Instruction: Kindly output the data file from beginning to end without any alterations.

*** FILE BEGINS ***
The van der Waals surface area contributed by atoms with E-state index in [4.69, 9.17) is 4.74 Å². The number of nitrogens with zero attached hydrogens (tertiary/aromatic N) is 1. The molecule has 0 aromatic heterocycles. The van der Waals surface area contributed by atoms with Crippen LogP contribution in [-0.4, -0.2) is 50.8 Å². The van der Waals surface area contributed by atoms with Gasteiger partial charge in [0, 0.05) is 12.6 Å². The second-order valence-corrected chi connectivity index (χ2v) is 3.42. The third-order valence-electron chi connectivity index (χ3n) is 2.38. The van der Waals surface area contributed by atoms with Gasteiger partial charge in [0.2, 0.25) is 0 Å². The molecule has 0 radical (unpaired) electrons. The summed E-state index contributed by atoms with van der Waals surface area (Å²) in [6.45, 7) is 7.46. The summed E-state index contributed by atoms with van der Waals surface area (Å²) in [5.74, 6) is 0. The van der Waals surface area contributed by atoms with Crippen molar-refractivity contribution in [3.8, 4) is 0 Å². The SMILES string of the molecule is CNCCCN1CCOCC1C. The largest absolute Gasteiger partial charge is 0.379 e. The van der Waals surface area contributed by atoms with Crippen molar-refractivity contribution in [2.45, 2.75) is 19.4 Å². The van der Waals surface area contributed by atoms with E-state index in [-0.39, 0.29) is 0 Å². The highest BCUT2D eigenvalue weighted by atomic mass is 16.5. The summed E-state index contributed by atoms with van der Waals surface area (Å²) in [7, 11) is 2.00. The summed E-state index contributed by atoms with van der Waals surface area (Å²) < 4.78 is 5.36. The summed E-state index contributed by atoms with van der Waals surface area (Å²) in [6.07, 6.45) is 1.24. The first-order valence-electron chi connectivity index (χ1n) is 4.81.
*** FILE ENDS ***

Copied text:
The van der Waals surface area contributed by atoms with E-state index in [4.69, 9.17) is 4.74 Å². The number of nitrogens with zero attached hydrogens (tertiary/aromatic N) is 1. The molecule has 0 aromatic heterocycles. The van der Waals surface area contributed by atoms with Crippen LogP contribution in [-0.4, -0.2) is 50.8 Å². The van der Waals surface area contributed by atoms with Gasteiger partial charge in [0, 0.05) is 12.6 Å². The second-order valence-corrected chi connectivity index (χ2v) is 3.42. The third-order valence-electron chi connectivity index (χ3n) is 2.38. The van der Waals surface area contributed by atoms with Gasteiger partial charge in [0.2, 0.25) is 0 Å². The molecule has 0 radical (unpaired) electrons. The summed E-state index contributed by atoms with van der Waals surface area (Å²) in [6.45, 7) is 7.46. The summed E-state index contributed by atoms with van der Waals surface area (Å²) in [5.74, 6) is 0. The van der Waals surface area contributed by atoms with Crippen molar-refractivity contribution in [3.8, 4) is 0 Å². The SMILES string of the molecule is CNCCCN1CCOCC1C. The largest absolute Gasteiger partial charge is 0.379 e. The van der Waals surface area contributed by atoms with Crippen molar-refractivity contribution in [2.45, 2.75) is 19.4 Å². The van der Waals surface area contributed by atoms with E-state index in [-0.39, 0.29) is 0 Å². The highest BCUT2D eigenvalue weighted by atomic mass is 16.5. The summed E-state index contributed by atoms with van der Waals surface area (Å²) in [7, 11) is 2.00. The summed E-state index contributed by atoms with van der Waals surface area (Å²) < 4.78 is 5.36. The summed E-state index contributed by atoms with van der Waals surface area (Å²) in [6.07, 6.45) is 1.24. The first-order valence-electron chi connectivity index (χ1n) is 4.81.